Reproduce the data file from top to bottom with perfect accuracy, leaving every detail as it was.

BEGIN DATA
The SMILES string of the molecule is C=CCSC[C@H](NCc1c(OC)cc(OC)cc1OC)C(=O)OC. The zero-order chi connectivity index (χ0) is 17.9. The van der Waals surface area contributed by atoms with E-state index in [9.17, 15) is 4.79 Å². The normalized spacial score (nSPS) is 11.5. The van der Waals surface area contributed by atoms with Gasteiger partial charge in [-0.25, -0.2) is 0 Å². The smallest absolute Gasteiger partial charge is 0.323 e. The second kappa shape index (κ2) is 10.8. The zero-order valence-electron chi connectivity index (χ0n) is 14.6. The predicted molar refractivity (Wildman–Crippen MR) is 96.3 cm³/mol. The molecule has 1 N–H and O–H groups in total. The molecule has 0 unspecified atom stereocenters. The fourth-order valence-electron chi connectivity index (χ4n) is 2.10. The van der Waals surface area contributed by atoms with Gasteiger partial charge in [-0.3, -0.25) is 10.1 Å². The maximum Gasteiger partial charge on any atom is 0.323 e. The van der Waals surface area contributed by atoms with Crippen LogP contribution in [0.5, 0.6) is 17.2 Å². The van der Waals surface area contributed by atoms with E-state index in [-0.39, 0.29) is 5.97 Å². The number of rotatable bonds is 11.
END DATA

The SMILES string of the molecule is C=CCSC[C@H](NCc1c(OC)cc(OC)cc1OC)C(=O)OC. The zero-order chi connectivity index (χ0) is 17.9. The van der Waals surface area contributed by atoms with E-state index in [9.17, 15) is 4.79 Å². The normalized spacial score (nSPS) is 11.5. The van der Waals surface area contributed by atoms with Gasteiger partial charge in [-0.25, -0.2) is 0 Å². The smallest absolute Gasteiger partial charge is 0.323 e. The second kappa shape index (κ2) is 10.8. The zero-order valence-electron chi connectivity index (χ0n) is 14.6. The predicted molar refractivity (Wildman–Crippen MR) is 96.3 cm³/mol. The molecule has 1 N–H and O–H groups in total. The molecule has 0 unspecified atom stereocenters. The fourth-order valence-electron chi connectivity index (χ4n) is 2.10. The van der Waals surface area contributed by atoms with Gasteiger partial charge in [-0.3, -0.25) is 10.1 Å². The maximum Gasteiger partial charge on any atom is 0.323 e. The van der Waals surface area contributed by atoms with Crippen LogP contribution in [0.5, 0.6) is 17.2 Å². The van der Waals surface area contributed by atoms with E-state index in [-0.39, 0.29) is 5.97 Å². The number of rotatable bonds is 11.